The miracles of Christ always look farther than to their immediate object. Application is made for the removal of a boda ily infirmity ; the diseases of the mind are at the same time reached by the healing power of the Redeemer,and the spectators are made lealble of a divine energy, The blind inan comes in
it proved. and one of a loud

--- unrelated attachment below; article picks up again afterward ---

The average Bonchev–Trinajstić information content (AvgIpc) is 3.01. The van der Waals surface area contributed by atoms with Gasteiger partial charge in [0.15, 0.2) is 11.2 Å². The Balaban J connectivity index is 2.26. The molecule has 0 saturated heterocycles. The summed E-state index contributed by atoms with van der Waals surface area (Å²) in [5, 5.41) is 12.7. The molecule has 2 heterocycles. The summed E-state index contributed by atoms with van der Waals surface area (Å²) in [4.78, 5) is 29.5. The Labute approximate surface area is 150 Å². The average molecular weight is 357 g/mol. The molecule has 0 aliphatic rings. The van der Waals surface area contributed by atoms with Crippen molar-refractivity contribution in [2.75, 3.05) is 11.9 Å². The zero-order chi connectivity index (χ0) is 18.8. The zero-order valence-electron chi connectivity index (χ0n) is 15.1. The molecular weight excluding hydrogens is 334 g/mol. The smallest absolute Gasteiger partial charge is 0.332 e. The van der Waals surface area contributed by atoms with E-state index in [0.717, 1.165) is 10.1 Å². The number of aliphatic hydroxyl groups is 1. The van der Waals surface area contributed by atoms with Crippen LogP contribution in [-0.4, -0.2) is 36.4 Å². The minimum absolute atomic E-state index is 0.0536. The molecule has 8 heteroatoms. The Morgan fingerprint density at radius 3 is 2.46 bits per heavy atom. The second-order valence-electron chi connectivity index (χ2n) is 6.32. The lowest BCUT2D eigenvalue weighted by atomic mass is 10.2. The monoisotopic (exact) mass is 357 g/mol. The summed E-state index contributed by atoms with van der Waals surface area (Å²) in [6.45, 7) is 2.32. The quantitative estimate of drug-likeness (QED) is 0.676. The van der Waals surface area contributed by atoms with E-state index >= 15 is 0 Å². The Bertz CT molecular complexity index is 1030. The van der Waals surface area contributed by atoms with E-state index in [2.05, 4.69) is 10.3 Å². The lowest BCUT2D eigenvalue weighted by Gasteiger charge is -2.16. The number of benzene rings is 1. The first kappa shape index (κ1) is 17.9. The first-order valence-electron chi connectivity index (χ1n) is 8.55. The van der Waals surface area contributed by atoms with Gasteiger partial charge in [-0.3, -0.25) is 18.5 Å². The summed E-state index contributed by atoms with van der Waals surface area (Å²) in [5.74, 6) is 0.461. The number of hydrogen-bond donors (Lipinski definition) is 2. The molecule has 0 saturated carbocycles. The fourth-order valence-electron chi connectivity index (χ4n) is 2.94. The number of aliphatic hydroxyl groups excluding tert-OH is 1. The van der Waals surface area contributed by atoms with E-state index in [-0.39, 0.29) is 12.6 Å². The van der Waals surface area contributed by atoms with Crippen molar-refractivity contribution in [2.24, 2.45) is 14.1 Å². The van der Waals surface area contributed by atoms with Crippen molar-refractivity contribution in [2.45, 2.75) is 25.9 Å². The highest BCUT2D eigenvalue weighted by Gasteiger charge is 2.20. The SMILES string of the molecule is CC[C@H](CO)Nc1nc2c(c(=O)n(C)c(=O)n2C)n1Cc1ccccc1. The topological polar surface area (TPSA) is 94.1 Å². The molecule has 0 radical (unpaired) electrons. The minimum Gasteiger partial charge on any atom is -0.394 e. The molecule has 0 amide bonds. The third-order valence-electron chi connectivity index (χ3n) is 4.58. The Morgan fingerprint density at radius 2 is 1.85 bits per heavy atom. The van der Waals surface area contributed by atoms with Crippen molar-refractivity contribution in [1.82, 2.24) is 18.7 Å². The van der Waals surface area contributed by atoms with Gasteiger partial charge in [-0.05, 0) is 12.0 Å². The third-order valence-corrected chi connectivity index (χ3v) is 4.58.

hope of having his fight restored, he goes away seeing, and with the unspeakably greater blessing, the eyes of his understanding are opened. Behold that helpless paralytic, "borne of four,” stretched motionless on his couch. At the word of Christ he recovers ftrength, arises, takes up his bed, goes forth before them all, and departs to his house, not only with a body every whit whole, but with a soul relieved from the dreadful pressure of the guilt of Sin :” Jesus taid unio the fick of the palsy, Son, thy Gons be forgiven thee." Mark these ten lepers, outcasts from society, loathsome to themselves, an abomination to others, labouring under a malady which medicine could not reach ; they stand afar off, they lift up their voices, they cry for mercy. As they went, at the command of Chrift, to thew themselves to the priests, they were cleansed. To nine of the ten it proved a mere temporary relief, a corporal purgation ; the fatal leproly of fin remained to defile the conscience. To the tenth, a stranger, a Samaritan, it proved at once the cure of bodily disease and of mental pollution: 6. and one of them, when he saw that he was healed, turned back, and with a loud voice glorified God, and fell down on his face' at his feet, giv. Ing him thanks : and he was a Samaritan. And Jesus answer. Ing, faid, were there not ten cleansed ? but where are the nine? There are not found that returned to give glory to God, save this stranger. And he said unto him, arise, go thy way; thy faith hath made thee whole." - Illustrious to the fanie purpose is the history of the miracle under review. The nearer and more immediate object is a fick child at Capernaum, restored instantaneously from threatening indisposition to pertect foundness. But consider how many momentous circumstances are involved in that one ob. ject. The father was a person of the very first distinction, connected with the higher powers of this world, at the head of a numerous and well-ordered household, a man of urbanity, un. derstanding and address. Converted himself to the faith of the gospel, behold him disposed to employ the whole weight of his influence, of his authority, of his example, in promoting the cause which he himself had from conviction embraced. In. calculable is the effect which one man of character, talents and virtue may produce in a court, a city, a kingdom, a world. No one can be solitarily either good or wicked. The contagion whether of virtue or vice is quickly caught and communicated, with this difference, that in the one case there is a repulsive faculty that guards the system against the admission of the gracious principle, and which therefore needs to be corrected, whereas in the other there is a predisposition to absorb the poi.